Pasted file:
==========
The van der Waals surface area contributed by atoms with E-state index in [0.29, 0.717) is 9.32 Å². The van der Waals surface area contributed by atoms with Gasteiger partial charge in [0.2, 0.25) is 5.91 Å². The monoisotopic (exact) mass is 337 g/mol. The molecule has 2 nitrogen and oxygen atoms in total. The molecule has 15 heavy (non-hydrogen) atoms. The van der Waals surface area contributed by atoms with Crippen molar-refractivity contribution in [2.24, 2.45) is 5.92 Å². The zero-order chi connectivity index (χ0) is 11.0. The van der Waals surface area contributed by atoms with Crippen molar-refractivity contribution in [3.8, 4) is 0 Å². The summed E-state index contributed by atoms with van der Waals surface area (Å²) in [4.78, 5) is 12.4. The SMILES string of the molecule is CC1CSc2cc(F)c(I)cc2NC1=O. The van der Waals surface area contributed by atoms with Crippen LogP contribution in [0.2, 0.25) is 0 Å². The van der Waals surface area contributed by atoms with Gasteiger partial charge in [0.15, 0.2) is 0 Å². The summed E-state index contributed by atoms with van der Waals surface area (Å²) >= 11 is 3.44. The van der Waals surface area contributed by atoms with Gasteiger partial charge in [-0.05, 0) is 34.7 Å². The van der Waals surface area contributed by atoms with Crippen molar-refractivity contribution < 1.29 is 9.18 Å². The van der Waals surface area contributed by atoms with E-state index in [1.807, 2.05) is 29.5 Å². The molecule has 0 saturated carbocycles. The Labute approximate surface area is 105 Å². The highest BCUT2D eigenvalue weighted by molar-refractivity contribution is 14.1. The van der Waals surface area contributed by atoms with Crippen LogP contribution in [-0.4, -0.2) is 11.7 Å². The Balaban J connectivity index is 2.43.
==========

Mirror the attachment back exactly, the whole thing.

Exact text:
The van der Waals surface area contributed by atoms with E-state index in [0.29, 0.717) is 9.32 Å². The van der Waals surface area contributed by atoms with Gasteiger partial charge in [0.2, 0.25) is 5.91 Å². The monoisotopic (exact) mass is 337 g/mol. The molecule has 2 nitrogen and oxygen atoms in total. The molecule has 15 heavy (non-hydrogen) atoms. The van der Waals surface area contributed by atoms with Crippen molar-refractivity contribution in [2.24, 2.45) is 5.92 Å². The zero-order chi connectivity index (χ0) is 11.0. The van der Waals surface area contributed by atoms with Crippen molar-refractivity contribution in [3.8, 4) is 0 Å². The summed E-state index contributed by atoms with van der Waals surface area (Å²) in [4.78, 5) is 12.4. The SMILES string of the molecule is CC1CSc2cc(F)c(I)cc2NC1=O. The van der Waals surface area contributed by atoms with Crippen LogP contribution in [0.2, 0.25) is 0 Å². The van der Waals surface area contributed by atoms with Gasteiger partial charge in [0.15, 0.2) is 0 Å². The summed E-state index contributed by atoms with van der Waals surface area (Å²) >= 11 is 3.44. The van der Waals surface area contributed by atoms with Gasteiger partial charge in [-0.05, 0) is 34.7 Å². The van der Waals surface area contributed by atoms with Crippen molar-refractivity contribution < 1.29 is 9.18 Å². The van der Waals surface area contributed by atoms with E-state index in [1.807, 2.05) is 29.5 Å². The molecule has 0 saturated carbocycles. The Labute approximate surface area is 105 Å². The highest BCUT2D eigenvalue weighted by molar-refractivity contribution is 14.1. The van der Waals surface area contributed by atoms with Crippen LogP contribution in [-0.4, -0.2) is 11.7 Å². The Balaban J connectivity index is 2.43.